Life nowadays seems to be all about “24-7.” Many of us are bound by time and believe we never have enough of it. Not enough for ourselves, not enough for our families.
1. Prorate your priorities.
Create a small index card with a simple list of 5 to 10 priorities, customized to your family. Make sure “family time” is on the list. Then, when you are making decisions, have the card in front of you to keep things in perspective.
2. Be the example and bite the bullet when necessary.
This won’t even begin to work if Dad always has an excuse, an out, or something more important when it comes to family plans. Sometimes this means telling your family, “My friends wanted to take me on a golf outing, but I’m committed to our morning at the beach.” Be the leader, especially when it’s difficult.
3. Plan for family time.
If it’s not on the calendar, chances are, it won’t happen. This is a simple principle that is often overlooked. Family time is not an afterthought; it’s a priority.
4. Don’t waste the time that you have.
Make the most of the time you have. Don’t fritter away an evening when you’re all at home without doing something together, even if it’s just one hour for an impromptu visit to the ice-cream parlor.
5. Put a family calendar in the kitchen and use it.
Coordinate the family schedule from a central location that everyone can use. Everyone can write stuff in pencil, but only a parent gets to change it to ink. Get into the habit of requiring everyone to check in and be intentional about working together.
6. Call a weekly family meeting to coordinate family life.
The calendar can be finalized at a regular family meeting. Plan for this. It may be awkward at first, but it’s worth the deliberate intention.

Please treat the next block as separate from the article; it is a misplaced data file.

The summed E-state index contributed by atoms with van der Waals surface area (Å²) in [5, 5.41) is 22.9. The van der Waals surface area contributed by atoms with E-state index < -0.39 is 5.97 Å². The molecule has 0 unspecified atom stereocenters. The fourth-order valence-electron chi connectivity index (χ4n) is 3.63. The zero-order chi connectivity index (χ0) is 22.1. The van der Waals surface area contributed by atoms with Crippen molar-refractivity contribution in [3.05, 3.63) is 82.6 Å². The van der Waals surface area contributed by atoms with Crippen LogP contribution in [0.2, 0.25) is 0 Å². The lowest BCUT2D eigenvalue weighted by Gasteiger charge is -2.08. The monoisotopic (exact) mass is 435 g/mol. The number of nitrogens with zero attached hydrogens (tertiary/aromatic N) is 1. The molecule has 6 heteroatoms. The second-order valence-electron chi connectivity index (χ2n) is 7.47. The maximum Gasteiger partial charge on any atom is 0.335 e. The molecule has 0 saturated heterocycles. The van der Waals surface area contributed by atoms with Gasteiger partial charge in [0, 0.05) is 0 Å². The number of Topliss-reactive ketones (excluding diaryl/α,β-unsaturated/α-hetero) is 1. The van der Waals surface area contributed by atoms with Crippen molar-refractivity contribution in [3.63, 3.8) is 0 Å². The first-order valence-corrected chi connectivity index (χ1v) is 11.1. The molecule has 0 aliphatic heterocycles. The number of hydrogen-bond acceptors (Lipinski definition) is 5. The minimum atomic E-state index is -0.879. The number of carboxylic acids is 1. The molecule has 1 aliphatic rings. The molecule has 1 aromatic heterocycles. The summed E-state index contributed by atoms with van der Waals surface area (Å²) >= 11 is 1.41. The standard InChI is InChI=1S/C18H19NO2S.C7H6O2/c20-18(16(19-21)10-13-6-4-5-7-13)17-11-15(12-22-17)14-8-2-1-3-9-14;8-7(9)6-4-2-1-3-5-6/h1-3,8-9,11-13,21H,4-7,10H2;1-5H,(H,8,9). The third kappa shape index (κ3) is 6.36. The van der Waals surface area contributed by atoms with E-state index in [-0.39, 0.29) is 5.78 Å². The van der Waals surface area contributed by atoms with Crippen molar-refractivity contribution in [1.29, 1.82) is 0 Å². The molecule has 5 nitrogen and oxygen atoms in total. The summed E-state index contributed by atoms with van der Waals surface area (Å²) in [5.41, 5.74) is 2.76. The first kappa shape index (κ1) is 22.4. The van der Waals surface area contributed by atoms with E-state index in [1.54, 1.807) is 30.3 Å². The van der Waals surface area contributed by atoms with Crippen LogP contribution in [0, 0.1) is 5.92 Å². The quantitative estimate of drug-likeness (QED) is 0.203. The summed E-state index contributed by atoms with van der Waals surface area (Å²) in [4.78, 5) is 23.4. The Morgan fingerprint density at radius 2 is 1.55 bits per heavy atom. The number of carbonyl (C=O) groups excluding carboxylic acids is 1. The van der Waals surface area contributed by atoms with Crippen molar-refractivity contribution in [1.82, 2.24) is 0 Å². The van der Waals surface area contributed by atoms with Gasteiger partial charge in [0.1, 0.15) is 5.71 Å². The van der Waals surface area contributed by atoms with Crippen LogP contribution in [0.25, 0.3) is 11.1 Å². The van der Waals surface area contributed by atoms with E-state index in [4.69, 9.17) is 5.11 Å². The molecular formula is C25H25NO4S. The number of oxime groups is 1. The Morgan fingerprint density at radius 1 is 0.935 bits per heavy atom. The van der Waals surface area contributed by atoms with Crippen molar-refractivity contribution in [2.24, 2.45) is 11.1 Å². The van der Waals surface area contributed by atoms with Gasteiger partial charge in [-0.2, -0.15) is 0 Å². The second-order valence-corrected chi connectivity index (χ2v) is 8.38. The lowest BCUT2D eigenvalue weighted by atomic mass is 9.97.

7. Schedule regular family dinners.
Three times a week? Four? Six? You make the call and then stick with the plan. Family mealtimes are mini-family meetings. They should never include television and can be the cement that holds the family together.
8. Monitor, restrict, and maximize screen viewing.
Rampant screen time can suck community right out of the house. Limited and planned viewing, together, can be a great family activity. The key here is to be in control of this resource rather than allow yourselves to be controlled by screens.
9. Make family time pleasurable.
This sounds like a no-brainer, but it’s important. It’s teaching by doing. Pay attention to the quality of family time. If it’s confrontational, negative, or just plain boring more often than not, then it’s obviously counter-productive. Make sure family time is something the family looks forward to. Then it will increase naturally.
10. Build sports schedules around the family, not vice-versa.
Important question: Who is in charge? No, seriously. When family time is the priority, then other events support the family. But when things other than your family priorities call the shots, it’s difficult to be anything but reactive and reduced to always playing catch up.
Sound off: What are some other ways we could make more quality family time?
Huddle Up Question
Huddle up with your kids and ask, “What are some ways you’d like to spend more time together?”